Tuesday, August 12, 2014

dear Christian college peoples

I'm going to share with you one great tip about thriving in college: Don't do what I did.

Seriously. I did about one-hundred-and-fifty-three things in college that were downright ignorant, and I didn't even have the excuse of alcohol in my system on which to blame any of those stupid decisions.

I won't spend this entire post rehashing the past with an itemized list of the 153 dumb things I did. Instead, I will generalize my ridiculousness into four broad categories and pray that you don't do these things.

How to be an idiot in college:

1. Focus entirely on your grades and accolades. I was born with this perfectionistic persona that, when given the power upon which it thrives, has the ability to ruin my life without my even knowing it. (Procrastination is the daughter of perfection, by the way, because in order to be perfect you must first formulate your ideas and plans for an absolute eternity before even beginning to work on anything. This kind of takes you out of the dating game--let alone any other game--for a while.)

For me, perfectionism meant that college was a very stressful time. It's tough being "perfect" (read: trying to be perfect), especially when you realize that no one really cares that you aced every single test in your sociology class or that you jumped high in a track meet. (I mean, your parents probably care, but they also probably want you to live a life of influence more.)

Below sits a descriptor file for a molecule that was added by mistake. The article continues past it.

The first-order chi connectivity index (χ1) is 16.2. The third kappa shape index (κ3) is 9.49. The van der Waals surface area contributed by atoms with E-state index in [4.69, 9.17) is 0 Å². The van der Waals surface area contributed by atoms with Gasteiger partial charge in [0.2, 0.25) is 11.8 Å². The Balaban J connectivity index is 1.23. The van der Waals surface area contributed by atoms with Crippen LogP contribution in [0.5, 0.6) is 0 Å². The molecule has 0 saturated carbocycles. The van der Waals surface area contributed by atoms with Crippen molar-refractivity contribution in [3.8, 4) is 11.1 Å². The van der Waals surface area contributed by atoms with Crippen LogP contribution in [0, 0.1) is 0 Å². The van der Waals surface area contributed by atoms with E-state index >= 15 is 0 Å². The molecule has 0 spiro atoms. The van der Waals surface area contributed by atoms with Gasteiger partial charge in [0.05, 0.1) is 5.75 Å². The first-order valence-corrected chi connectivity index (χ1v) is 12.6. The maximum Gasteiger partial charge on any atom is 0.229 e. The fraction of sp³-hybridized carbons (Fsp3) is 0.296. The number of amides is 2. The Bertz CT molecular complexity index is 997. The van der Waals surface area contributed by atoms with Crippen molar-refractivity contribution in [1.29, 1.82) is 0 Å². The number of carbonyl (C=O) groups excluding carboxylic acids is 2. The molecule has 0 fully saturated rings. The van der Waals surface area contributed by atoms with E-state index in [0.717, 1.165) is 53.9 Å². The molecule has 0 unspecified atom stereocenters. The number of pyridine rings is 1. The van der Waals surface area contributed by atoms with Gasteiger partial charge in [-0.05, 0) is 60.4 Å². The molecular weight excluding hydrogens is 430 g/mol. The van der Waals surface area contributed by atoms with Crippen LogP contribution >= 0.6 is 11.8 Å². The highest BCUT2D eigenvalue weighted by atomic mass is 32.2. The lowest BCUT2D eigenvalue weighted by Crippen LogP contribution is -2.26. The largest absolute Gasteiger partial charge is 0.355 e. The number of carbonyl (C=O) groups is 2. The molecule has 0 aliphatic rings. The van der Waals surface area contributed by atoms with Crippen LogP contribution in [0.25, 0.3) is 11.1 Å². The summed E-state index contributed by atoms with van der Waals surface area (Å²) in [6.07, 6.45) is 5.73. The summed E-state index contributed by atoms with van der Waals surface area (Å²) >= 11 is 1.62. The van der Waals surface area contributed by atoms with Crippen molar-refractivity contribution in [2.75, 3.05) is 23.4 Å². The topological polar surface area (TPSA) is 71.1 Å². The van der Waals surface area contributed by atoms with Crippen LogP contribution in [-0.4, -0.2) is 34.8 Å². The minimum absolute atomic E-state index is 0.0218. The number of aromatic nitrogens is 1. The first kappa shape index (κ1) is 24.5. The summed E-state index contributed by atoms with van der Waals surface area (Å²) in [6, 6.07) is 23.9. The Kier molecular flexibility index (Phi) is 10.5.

Perfectionism also meant I spent a lot of time studying and practicing. This, in turn, meant I didn't spend a lot of time building relationships with others, particularly with people I now realize God put in my life for that very reason. Sure, I spent a lot of time with athletes because I really had no choice (and I did enjoy those people...M-I-Z!!), but I didn't spend a lot of personal time trying to build relationships with those people. I was too busy trying to earn good grades, make high jumps, and find approval.

In short, I spent a lot of time on ME. Trying to make ME better. Working on MY grades. I didn't realize it at the time, but trying to be the best was the most selfish thing I could have done, even though I felt I was doing my best for the right reasons ("Using God's gifts to glorify Him" but not caring enough about others to let them in on that secret.) While I was all about working hard, I lacked the level of self-sacrifice required to truly impact someone else's life for Christ in a time when I had the greatest opportunities to do so.

2. Stay in on the weekends. Now, to be fair, my reasons for not getting out into the social atmosphere often were legit. I was usually traveling with the track team, and we began attending meets in December or January, thus taking me out of the weekend party scene often. But when I was able to stay around school for a weekend, I made it a point to be as lame as possible. Seriously.